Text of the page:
Microsoft: Customers are entitled to know about federal data requests
Microsoft revealed on Wednesday that it is fighting in court for the right to tell one of its large enterprise customers about a federal request for data hosted on Microsoft’s cloud services. The data request came with an order prohibiting Microsoft from notifying its customer about the request, and Microsoft views the gag order as inappropriate.
“On Sept. 5, 2018, Microsoft challenged a secrecy order issued by a federal magistrate judge in Brooklyn, New York in connection with a federal national security investigation,” wrote Microsoft general counsel Dev Stahlkopf. “Based on the limited information available to us in this case, we feel the secrecy order was too broadly drawn and is inconsistent with the U.S. government’s policy that secrecy orders be narrowly tailored.”
The Microsoft customer in question has thousands of employees. Microsoft argues that the feds should be able to identify someone at the company who can be notified without jeopardizing the investigation. However, a judge rejected Microsoft’s request and left the secrecy requirement in place.
“We have challenged that order in the lower court, and we will pursue an appeal in the appellate court if necessary.”
This appears to be the case Microsoft is referring to. While the case’s docket is available through the court’s PACER system, most of the substantive filings are sealed.
Microsoft has waged a long-and-determined battle against over-broad government secrecy orders. Microsoft successfully fended off an FBI secrecy order in 2014 relating to a customer of Office 365. In 2016, Microsoft sued the Department of Justice over its repeated use of over-broad secrecy orders. In October 2017, the government settled the case by agreeing to limit its use of gag orders.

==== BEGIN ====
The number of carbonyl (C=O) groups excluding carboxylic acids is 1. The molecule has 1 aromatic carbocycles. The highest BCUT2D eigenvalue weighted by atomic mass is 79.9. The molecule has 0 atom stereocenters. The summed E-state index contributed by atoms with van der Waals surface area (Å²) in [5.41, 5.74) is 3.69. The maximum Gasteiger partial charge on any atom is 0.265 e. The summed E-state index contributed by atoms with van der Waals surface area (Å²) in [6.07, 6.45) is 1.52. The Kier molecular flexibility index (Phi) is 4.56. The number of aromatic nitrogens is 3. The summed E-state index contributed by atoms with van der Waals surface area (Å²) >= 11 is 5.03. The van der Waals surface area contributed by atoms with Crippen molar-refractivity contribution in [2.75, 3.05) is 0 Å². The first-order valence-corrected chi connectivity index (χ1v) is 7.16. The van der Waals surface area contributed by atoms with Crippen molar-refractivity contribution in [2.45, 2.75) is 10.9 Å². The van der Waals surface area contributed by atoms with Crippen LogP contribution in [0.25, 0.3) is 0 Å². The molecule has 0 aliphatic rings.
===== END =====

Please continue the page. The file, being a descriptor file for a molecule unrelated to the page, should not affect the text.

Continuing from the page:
“As a cloud services provider, Microsoft has an important role in forcing governments to go before impartial judges to justify their conduct,” Stahlkopf wrote in his Wednesday post. “Our thorough review of law enforcement demands helps ensure that governments are respecting the rights of internet users around the world.”
The technical storage or access is strictly necessary for the legitimate purpose of enabling the use of a specific service explicitly requested by the subscriber or user, or for the sole purpose of carrying out the transmission of a communication over an electronic communications network.
The technical storage or access is necessary for the legitimate purpose of storing preferences that are not requested by the subscriber or user.
The technical storage or access that is used exclusively for statistical purposes.The technical storage or access that is used exclusively for anonymous statistical purposes. Without a subpoena, voluntary compliance on the part of your Internet Service Provider, or additional records from a third party, information stored or retrieved for this purpose alone cannot usually be used to identify you.
The technical storage or access is required to create user profiles to send advertising, or to track the user on a website or across several websites for similar marketing purposes.